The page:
13. Segerstrom, S.C. & Miller, G.E. (2004, July). Psychological stress and the human immune system: a meta-analytic study of 30 years of inquiry. Retrieved from https://www.ncbi.nlm.nih.gov/pmc/articles/PMC1361287/
  14. Siems, W.G. et al. (1994, March). Uric acid and glutathione levels during short-term whole body cold exposure. Retrieved from https://pubmed.ncbi.nlm.nih.gov/8063192/
  15. Hellard, P. et al. (2011, June). Modeling the Association between HR Variability and Illness in Elite Swimmers. Retrieved from https://pubmed.ncbi.nlm.nih.gov/21085039/
  16. Chandra, R.K. (1997, August). Nutrition and the immune system: an introduction. Retrieved from https://pubmed.ncbi.nlm.nih.gov/9250133/
  17. Barringer, T.A. et al. (2003, March 4). Effect of a multivitamin and mineral supplement on infection and quality of life: A randomized, double-blind, placebo-controlled trial. Retrieved from https://pubmed.ncbi.nlm.nih.gov/12614088/
  18. Braakhuis, A.J. (2012, July). Effect of vitamin C supplements on physical performance. Retrieved from https://pubmed.ncbi.nlm.nih.gov/22777327/
  19. Gleeson, M. et al. (2004, January). Exercise, nutrition and immune function. Retrieved from https://pubmed.ncbi.nlm.nih.gov/14971437/
  20. Bartley, J. et al. (2015, April 1). Influence of Habitual Carbohydrate Intake on Exercise-Induced Inflammation in Ultra-Endurance Athletes. Retrieved from https://faseb.onlinelibrary.wiley.com/doi/abs/10.1096/fasebj.29.1_supplement.lb668
  21. Noakes, T. et al. (2014, May 26). Low-carbohydrate diets for athletes: what evidence? Retrieved from https://pubmed.ncbi.nlm.nih.gov/24861453/
  22. Van Proeyen, K. et al. (2010, November 4). Beneficial metabolic adaptations due to endurance exercise training in the fasted state. Retrieved from https://pubmed.ncbi.nlm.nih.gov/21051570/
  23. Radak, Z. et al. (2007, August 2). Exercise, oxidative stress and hormesis. Retrieved from https://pubmed.ncbi.nlm.nih.gov/17869589/
  24. Bruce-Keller, A.J. et al. (1999, January). Food restriction reduces brain damage and improves behavioral outcome following excitotoxic and metabolic insults. Retrieved from https://pubmed.ncbi.nlm.nih.gov/9894871/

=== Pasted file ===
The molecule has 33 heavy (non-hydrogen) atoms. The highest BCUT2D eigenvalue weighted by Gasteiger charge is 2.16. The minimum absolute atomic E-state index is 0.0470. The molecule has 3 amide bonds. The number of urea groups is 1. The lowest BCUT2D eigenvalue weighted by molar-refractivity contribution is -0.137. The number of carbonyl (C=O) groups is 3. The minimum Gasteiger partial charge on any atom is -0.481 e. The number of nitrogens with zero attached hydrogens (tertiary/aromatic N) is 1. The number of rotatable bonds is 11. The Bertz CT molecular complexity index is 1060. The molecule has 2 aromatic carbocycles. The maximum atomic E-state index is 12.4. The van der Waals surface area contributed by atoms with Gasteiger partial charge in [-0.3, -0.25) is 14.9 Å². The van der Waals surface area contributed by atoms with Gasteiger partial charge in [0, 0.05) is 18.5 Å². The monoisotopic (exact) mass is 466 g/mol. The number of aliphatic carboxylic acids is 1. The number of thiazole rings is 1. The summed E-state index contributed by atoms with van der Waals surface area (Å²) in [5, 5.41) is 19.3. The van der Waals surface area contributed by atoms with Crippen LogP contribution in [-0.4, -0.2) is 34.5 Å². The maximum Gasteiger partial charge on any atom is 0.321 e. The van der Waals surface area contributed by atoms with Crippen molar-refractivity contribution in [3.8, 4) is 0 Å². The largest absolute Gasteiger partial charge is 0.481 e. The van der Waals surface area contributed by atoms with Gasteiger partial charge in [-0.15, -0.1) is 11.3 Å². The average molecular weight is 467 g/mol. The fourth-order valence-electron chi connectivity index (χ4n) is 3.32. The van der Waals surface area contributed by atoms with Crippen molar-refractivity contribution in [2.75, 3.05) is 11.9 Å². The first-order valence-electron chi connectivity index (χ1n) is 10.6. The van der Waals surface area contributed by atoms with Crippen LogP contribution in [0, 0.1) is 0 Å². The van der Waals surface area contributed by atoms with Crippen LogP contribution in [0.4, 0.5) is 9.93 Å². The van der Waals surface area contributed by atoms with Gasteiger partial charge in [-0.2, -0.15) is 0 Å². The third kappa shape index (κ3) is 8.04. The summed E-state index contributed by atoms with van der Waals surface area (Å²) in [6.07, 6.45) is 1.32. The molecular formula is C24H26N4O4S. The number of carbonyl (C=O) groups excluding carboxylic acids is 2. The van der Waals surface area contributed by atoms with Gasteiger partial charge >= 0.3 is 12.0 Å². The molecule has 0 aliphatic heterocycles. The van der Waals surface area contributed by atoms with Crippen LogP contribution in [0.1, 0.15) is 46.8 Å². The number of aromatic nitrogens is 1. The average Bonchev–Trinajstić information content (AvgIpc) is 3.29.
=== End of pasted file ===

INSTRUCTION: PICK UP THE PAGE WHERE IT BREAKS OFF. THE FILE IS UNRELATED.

25. Faris, M.A.I.E. et al. (2012, October 4). Intermittent fasting during Ramadan attenuates proinflammatory cytokines and immune cells in healthy subjects. Retrieved from https://pubmed.ncbi.nlm.nih.gov/23244540/
  26. Round, J.L. & Mazmanian, S.K. (2009, July 17). The gut microbiota shapes intestinal immune responses during health and disease. Retrieved from https://www.nature.com/articles/nri2515
  27. Reeds, P.J. & Burrin, D.G. (2001, September). Glutamine Metabolism: Nutritional and Clinical Significance. Proceedings of a symposium. October 2000, Bermuda. Retrieved from https://pubmed.ncbi.nlm.nih.gov/11533292/
  28. Calder, P.C. & Yaqoob, P. (1999). Glutamine and the immune system. Retrieved from https://pubmed.ncbi.nlm.nih.gov/10582122/
  29. Davison, G. (2012, October 15). Bovine colostrum and immune function after exercise. Retrieved from https://pubmed.ncbi.nlm.nih.gov/23075556/
  30. Kau, A.L. et al. (2011, June 15). Human nutrition, the gut microbiome and the immune system. Retrieved from https://www.nature.com/articles/nature10213
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About Karl Riecken

Karl Riecken has been coaching all levels of athletes since 2008. He has worked for the US Olympic Committee in Colorado Springs, USA Triathlon, USA Swimming, and was Coordinator of Performance Testing at the National Training Center in Clermont, FL until 2017. In 2021, he will complete his Doctor of Osteopathic Medicine degree, making him uniquely qualified to work with those seeking health and performance. He also holds a master’s degree in Exercise Physiology, is an NSCA Certified Strength and Conditioning Specialist, a sports nutritionist through the International Society of Sports Nutrition, and holds coaching certifications from USA Triathlon (Level II and Youth & Junior), USA Weightlifting (Sports Performance), and USA Track and Field (Level I). When he’s not working, you are likely to find him hiking or camping with his wife, Jasmine, and their rescued border collie, Ollie. Learn more at karlriecken.com.